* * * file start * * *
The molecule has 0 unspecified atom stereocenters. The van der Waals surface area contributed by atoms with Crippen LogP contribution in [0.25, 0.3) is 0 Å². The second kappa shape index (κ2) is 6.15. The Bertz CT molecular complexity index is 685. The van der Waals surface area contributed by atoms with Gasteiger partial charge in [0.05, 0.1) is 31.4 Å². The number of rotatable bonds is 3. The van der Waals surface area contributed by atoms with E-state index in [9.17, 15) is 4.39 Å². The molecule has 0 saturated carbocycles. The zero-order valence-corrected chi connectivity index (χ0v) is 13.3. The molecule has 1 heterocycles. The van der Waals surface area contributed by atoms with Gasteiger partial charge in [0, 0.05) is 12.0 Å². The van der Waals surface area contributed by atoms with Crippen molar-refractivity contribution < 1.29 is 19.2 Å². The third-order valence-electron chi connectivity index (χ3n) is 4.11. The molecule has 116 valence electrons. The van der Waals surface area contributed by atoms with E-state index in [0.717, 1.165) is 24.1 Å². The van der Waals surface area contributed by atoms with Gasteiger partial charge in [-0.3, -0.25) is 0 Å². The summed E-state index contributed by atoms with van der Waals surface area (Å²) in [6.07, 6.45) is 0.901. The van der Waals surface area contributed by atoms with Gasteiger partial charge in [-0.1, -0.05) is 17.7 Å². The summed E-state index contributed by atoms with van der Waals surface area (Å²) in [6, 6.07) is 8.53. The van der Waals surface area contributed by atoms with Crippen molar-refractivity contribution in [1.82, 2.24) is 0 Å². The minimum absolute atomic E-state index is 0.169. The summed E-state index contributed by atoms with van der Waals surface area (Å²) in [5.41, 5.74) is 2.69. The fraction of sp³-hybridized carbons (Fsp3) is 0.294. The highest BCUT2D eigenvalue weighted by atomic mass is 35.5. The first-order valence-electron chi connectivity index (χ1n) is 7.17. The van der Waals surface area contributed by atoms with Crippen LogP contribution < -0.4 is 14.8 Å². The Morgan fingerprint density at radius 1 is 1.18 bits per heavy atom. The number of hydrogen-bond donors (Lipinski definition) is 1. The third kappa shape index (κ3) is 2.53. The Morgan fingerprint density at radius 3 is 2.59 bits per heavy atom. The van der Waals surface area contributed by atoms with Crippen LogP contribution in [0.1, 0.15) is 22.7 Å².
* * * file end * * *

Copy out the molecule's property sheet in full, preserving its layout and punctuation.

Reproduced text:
The molecule has 0 unspecified atom stereocenters. The van der Waals surface area contributed by atoms with Crippen LogP contribution in [0.25, 0.3) is 0 Å². The second kappa shape index (κ2) is 6.15. The Bertz CT molecular complexity index is 685. The van der Waals surface area contributed by atoms with Gasteiger partial charge in [0.05, 0.1) is 31.4 Å². The number of rotatable bonds is 3. The van der Waals surface area contributed by atoms with E-state index in [9.17, 15) is 4.39 Å². The molecule has 0 saturated carbocycles. The zero-order valence-corrected chi connectivity index (χ0v) is 13.3. The molecule has 1 heterocycles. The van der Waals surface area contributed by atoms with Gasteiger partial charge in [0, 0.05) is 12.0 Å². The van der Waals surface area contributed by atoms with Crippen molar-refractivity contribution < 1.29 is 19.2 Å². The third-order valence-electron chi connectivity index (χ3n) is 4.11. The molecule has 116 valence electrons. The van der Waals surface area contributed by atoms with E-state index in [0.717, 1.165) is 24.1 Å². The van der Waals surface area contributed by atoms with Gasteiger partial charge in [-0.3, -0.25) is 0 Å². The summed E-state index contributed by atoms with van der Waals surface area (Å²) in [6.07, 6.45) is 0.901. The van der Waals surface area contributed by atoms with Gasteiger partial charge in [-0.1, -0.05) is 17.7 Å². The summed E-state index contributed by atoms with van der Waals surface area (Å²) in [6, 6.07) is 8.53. The van der Waals surface area contributed by atoms with Crippen molar-refractivity contribution in [1.82, 2.24) is 0 Å². The minimum absolute atomic E-state index is 0.169. The summed E-state index contributed by atoms with van der Waals surface area (Å²) in [5.41, 5.74) is 2.69. The fraction of sp³-hybridized carbons (Fsp3) is 0.294. The highest BCUT2D eigenvalue weighted by atomic mass is 35.5. The first-order valence-electron chi connectivity index (χ1n) is 7.17. The van der Waals surface area contributed by atoms with Crippen LogP contribution < -0.4 is 14.8 Å². The Morgan fingerprint density at radius 1 is 1.18 bits per heavy atom. The number of hydrogen-bond donors (Lipinski definition) is 1. The third kappa shape index (κ3) is 2.53. The Morgan fingerprint density at radius 3 is 2.59 bits per heavy atom. The van der Waals surface area contributed by atoms with Crippen LogP contribution in [0.1, 0.15) is 22.7 Å².